Quasi-Judicial Proceedings

N.C. Courts Strict In Application of Statutes Governing Appeals of Quasi-Judicial Land Use Decisions

Earlier this month, in an unpublished decision, the North Carolina Court of Appeals once again highlighted the unforgiving nature of the statutes governing appeals “in the nature of certiorari” of quasi-judicial decisions by a local government.

Philadelphus Presbyterian Foundation, Inc. v. Robeson County Bd. of Adjustment, COA13-777 (January 7, 2014) is decided on the heels of another unpublished decision, to which Philadelphus Presbyterian cites to a significant extent, Whitson v. Camden County Bd. of Commissioners, COA12-1282 (July 16, 2013).

The Philadelphus Presbyterian case involves the appeal of a dismissal by the trial court of an appeal of a conditional use permit issued by Robeson County for the construction of a sand mining and processing facility.  A number of neighbors appealed the County’s quasi-judicial decision to issue the conditional use permit to applicant Buie Lakes Plantation, LLC.

The Court of Appeals states the core issue at the opinion’s outset:

The Pursuant to N.C. Gen. Stat. §160A-393(e), “[i]f the petitioner is not the applicant before  the decision-making board whose decision is being appealed, the petitioner shall . . . name that applicant as a respondent.” As a result, in order to properly challenge the issuance of the conditional use permit at issue here, Petitioners were required to file their petition in a timely manner, which they appear to have done, and to name Buie Lakes as a party respondent, which they did not do.

The trial court dismissed the petition “for failure of the Petitioners to join a necessary party”, which in this case was the permit applicant: Buie Lakes.  The Court’s analysis centers on the legal point that naming the conditional use permit applicant in an appeal of a permit, like the filing of an appeal in a timely manner, is a prerequisite to the Court’s exercise of subject matter jurisdiction over the quasi-judicial decision.  In short, the Petitioner’s failure to name the conditional use permit applicant as a party to its appeal “deprived the reviewing court of any jurisdiction to hear and determine the issues raised in the petition.”  The Court reminds the litigants that when hearing a matter “in the nature of certiorari“, such as an appeal of a quasi-judicial decision, the trial court’s jurisdiction “should be analyzed in the same manner as the extent to which an appellate court obtains jurisdiction over an appeal from the General Court of Justice or an administrative agency.”  Perfecting an appeal, the Court warns, is critical.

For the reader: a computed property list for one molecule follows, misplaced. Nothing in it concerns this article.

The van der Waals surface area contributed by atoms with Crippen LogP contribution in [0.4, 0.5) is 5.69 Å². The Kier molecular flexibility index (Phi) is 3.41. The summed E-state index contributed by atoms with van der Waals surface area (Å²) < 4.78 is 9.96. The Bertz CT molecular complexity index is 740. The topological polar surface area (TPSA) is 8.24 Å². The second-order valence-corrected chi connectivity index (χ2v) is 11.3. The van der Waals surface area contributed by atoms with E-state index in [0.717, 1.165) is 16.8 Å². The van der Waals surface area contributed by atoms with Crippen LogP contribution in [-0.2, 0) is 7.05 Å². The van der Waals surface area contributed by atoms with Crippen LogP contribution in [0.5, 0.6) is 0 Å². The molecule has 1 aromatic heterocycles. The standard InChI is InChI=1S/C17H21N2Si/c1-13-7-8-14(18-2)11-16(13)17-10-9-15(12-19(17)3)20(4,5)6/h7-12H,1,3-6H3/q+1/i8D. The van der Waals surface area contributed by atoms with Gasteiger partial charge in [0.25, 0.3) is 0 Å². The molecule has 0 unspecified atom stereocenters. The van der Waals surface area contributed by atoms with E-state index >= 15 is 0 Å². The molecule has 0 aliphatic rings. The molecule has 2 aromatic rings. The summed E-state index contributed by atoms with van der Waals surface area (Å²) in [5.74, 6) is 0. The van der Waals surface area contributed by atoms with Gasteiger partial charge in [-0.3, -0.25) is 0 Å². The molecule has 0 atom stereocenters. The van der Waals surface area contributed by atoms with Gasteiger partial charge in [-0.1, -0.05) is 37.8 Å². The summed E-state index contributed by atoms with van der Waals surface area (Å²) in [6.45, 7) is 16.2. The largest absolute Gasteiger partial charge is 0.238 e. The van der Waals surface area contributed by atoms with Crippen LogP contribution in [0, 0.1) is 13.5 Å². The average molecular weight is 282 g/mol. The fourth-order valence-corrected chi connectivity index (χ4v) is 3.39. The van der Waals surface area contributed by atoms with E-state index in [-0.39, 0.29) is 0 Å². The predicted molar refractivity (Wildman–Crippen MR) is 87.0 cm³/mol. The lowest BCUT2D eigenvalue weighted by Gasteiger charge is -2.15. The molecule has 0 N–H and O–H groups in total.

Ok, but what about the Petitioner’s efforts before the trial court to amend orally their petition to add conditional use permit applicant Buie Lakes, which the trial court denied?  Quite simply, the Court concludes that because the trial court lacked subject matter jurisdiction in the first instance, the trial court also “lacked the authority to allow them to amend their petition to cure this defect”.  Most notably, the Court is unpersuaded by older precedent referenced by Petitioners and points to the recently-enacted statute — N.C.G.S. 160A-393 — which was not in effect at the time of older precedent and which clearly requires that Buie Lakes have been named as a respondent, here: “If the petitioner is not the applicant before the decision-making board whose decision is being appealed, the petitioner shall also name that applicant as a respondent.”

Finally, in response to efforts by Petitioners to invoke and benefit from the North Carolina Rules of Civil Procedure, the Court keeps out of the argument that the Rules of Civil Procedure apply in certiorari proceedings conducted pursuant to N.C. Gen. Stat. § 160A-393, “which, as we have already noted, bear a much greater resemblance to appellate proceedings than to ordinary civil actions”.  Certain Rules do apply, the Court notes, to certiorari proceedings but the Rule Petitioners seek to apply — Rule 15(a) — is not determined to be one such Rule.

Look to the statutes, Elaine, look to the statutes.

Mike Thelen practices in Womble, Carlyle’s Real Estate Litigation and Land Use practice group. He regularly represents a wide variety of clients, from local governments to businesses, in land use and land development matters in both state and federal venues throughout North Carolina.  Follow the North Carolina Land Use Litigator on Twitter at @nclanduselaw and “like” us on Facebook here.

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